The pandemic was rough from a mental perspective; for the last six months, I’ve been trying to figure out who I was as a person. A lot of the things I used to love I wasn’t doing, I wasn’t seeing people. I’ve been struggling to redefine who I am or re-find myself again.
Pandemic aside, this is not an unusual challenge. Most people, as they get older, find that they come to different crossroads in their lives. Their perception of themselves shifts, their interests change, relationships play a factor in all of that; how we look at our lives is not at all static. We ask ourselves “who am I now?” as we move into different phases in our lives.
Sometimes, that struggle is real.
Pandemic living forced everyone, in our isolation from the rest of the world, to take a close look at who we were, what we want to do and evaluate whether or not we were actually getting to do those things. For many people, there was a lot of re-evaluation of the self that happened in that process. For the extroverted part of Hilary, isolation proved to be an extra challenge, because she wasn’t able to do most of the things that soothed her soul.
Hilary’s self-care stuff
Now that we are crawling back to “normal” activity, Hilary has finally started to participate in those social and creative things that had to be set aside for two years. Reading has always been a restorative activity for her, but it couldn’t make up for the other things, like painting ceramics or seeing friends, that calm and settle her busy brain, distracting her from the stresses of life.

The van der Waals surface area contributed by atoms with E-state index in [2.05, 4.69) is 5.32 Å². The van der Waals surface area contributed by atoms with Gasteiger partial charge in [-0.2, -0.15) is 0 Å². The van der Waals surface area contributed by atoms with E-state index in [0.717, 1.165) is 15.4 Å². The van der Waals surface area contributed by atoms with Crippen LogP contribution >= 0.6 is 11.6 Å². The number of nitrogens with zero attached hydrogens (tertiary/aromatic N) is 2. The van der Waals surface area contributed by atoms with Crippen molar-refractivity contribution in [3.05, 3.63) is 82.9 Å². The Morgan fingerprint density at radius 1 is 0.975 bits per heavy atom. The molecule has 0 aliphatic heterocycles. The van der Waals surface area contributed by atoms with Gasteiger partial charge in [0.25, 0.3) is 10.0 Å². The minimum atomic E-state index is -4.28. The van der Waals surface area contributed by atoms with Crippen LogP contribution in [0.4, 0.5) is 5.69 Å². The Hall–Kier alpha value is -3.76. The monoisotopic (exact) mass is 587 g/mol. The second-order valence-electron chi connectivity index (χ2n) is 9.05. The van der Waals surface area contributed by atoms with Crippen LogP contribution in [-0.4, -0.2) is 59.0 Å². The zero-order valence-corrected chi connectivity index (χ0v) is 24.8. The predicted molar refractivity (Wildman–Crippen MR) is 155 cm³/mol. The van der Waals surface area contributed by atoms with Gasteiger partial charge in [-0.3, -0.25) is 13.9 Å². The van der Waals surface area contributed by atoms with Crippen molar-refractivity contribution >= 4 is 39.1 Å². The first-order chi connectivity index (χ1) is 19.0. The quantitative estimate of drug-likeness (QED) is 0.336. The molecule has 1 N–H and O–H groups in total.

Paramount to everything else, the self-care ritual that brings her to her “happy place” is dancing in a studio. After the tap dance teaching opportunities dried up (mostly for COVID-related reasons), she felt a void in her bucket-filling capabilities. Last fall, as the pandemic restrictions eased, she started looking for a fresh start. She discovered a local adult dance troupe called Spotlight Dance Ensemble and auditioned for the company. She got in, and will be performing this month in her first recital in many years.
Like so many others before and since, Hilary recognized early on how important movement is to her physical and mental health and keeps herself in the world of dance as much as possible. She finally recognizes that part of herself that she felt had been lost and welcomes back that version of herself with open arms.
You don’t have to have it all figured out by the time you graduate. You have time to figure it out. Explore what makes you happy. You’re allowed to change your mind; the plan can change.
She shared a little story: of all the students in her college film and video program, she is the only one who is currently working in the industry. Things change, people change, and they are all okay and happy now in their respective career paths. I have talked about this so many times with my students. I’m glad they might hear it from someone else this time.
Out of all these incredible conversations, several running themes have cropped up. From one guest to the next, they shared exactly how their time spent participating in performing arts activities had truly changed them for the better. I was inspired to write a separate post called the value of arts in education. Check it out when you can.